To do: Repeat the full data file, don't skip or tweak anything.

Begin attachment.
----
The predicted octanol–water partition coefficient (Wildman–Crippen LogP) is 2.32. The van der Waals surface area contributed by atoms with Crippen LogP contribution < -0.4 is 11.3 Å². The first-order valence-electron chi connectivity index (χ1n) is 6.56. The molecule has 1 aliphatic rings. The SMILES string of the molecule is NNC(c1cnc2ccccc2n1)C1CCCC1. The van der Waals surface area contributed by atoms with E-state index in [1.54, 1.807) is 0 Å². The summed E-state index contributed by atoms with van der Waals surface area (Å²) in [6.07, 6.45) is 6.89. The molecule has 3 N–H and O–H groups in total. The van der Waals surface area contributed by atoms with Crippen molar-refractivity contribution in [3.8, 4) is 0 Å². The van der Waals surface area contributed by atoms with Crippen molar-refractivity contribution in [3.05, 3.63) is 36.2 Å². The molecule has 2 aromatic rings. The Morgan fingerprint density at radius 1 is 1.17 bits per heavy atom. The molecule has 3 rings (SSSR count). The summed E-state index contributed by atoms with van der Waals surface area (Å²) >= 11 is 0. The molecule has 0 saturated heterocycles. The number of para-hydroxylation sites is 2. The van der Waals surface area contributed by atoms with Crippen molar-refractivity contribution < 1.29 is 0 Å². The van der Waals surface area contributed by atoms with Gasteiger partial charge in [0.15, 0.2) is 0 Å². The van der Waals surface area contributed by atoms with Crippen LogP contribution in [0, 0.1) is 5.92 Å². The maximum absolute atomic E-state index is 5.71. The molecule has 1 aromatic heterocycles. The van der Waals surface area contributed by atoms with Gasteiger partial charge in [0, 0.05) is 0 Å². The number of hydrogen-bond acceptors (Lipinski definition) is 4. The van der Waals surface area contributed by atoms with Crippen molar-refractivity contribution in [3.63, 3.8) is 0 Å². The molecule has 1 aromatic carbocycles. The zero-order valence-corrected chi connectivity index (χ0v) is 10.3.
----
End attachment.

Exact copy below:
The predicted octanol–water partition coefficient (Wildman–Crippen LogP) is 2.32. The van der Waals surface area contributed by atoms with Crippen LogP contribution < -0.4 is 11.3 Å². The first-order valence-electron chi connectivity index (χ1n) is 6.56. The molecule has 1 aliphatic rings. The SMILES string of the molecule is NNC(c1cnc2ccccc2n1)C1CCCC1. The van der Waals surface area contributed by atoms with E-state index in [1.54, 1.807) is 0 Å². The summed E-state index contributed by atoms with van der Waals surface area (Å²) in [6.07, 6.45) is 6.89. The molecule has 3 N–H and O–H groups in total. The van der Waals surface area contributed by atoms with Crippen molar-refractivity contribution in [3.8, 4) is 0 Å². The van der Waals surface area contributed by atoms with Crippen molar-refractivity contribution in [3.05, 3.63) is 36.2 Å². The molecule has 2 aromatic rings. The Morgan fingerprint density at radius 1 is 1.17 bits per heavy atom. The molecule has 3 rings (SSSR count). The summed E-state index contributed by atoms with van der Waals surface area (Å²) >= 11 is 0. The molecule has 0 saturated heterocycles. The number of para-hydroxylation sites is 2. The van der Waals surface area contributed by atoms with Crippen molar-refractivity contribution < 1.29 is 0 Å². The van der Waals surface area contributed by atoms with Gasteiger partial charge in [0.15, 0.2) is 0 Å². The van der Waals surface area contributed by atoms with Crippen LogP contribution in [0, 0.1) is 5.92 Å². The maximum absolute atomic E-state index is 5.71. The molecule has 1 aromatic heterocycles. The van der Waals surface area contributed by atoms with Gasteiger partial charge in [0, 0.05) is 0 Å². The number of hydrogen-bond acceptors (Lipinski definition) is 4. The van der Waals surface area contributed by atoms with Crippen molar-refractivity contribution in [3.63, 3.8) is 0 Å². The molecule has 1 aromatic carbocycles. The zero-order valence-corrected chi connectivity index (χ0v) is 10.3.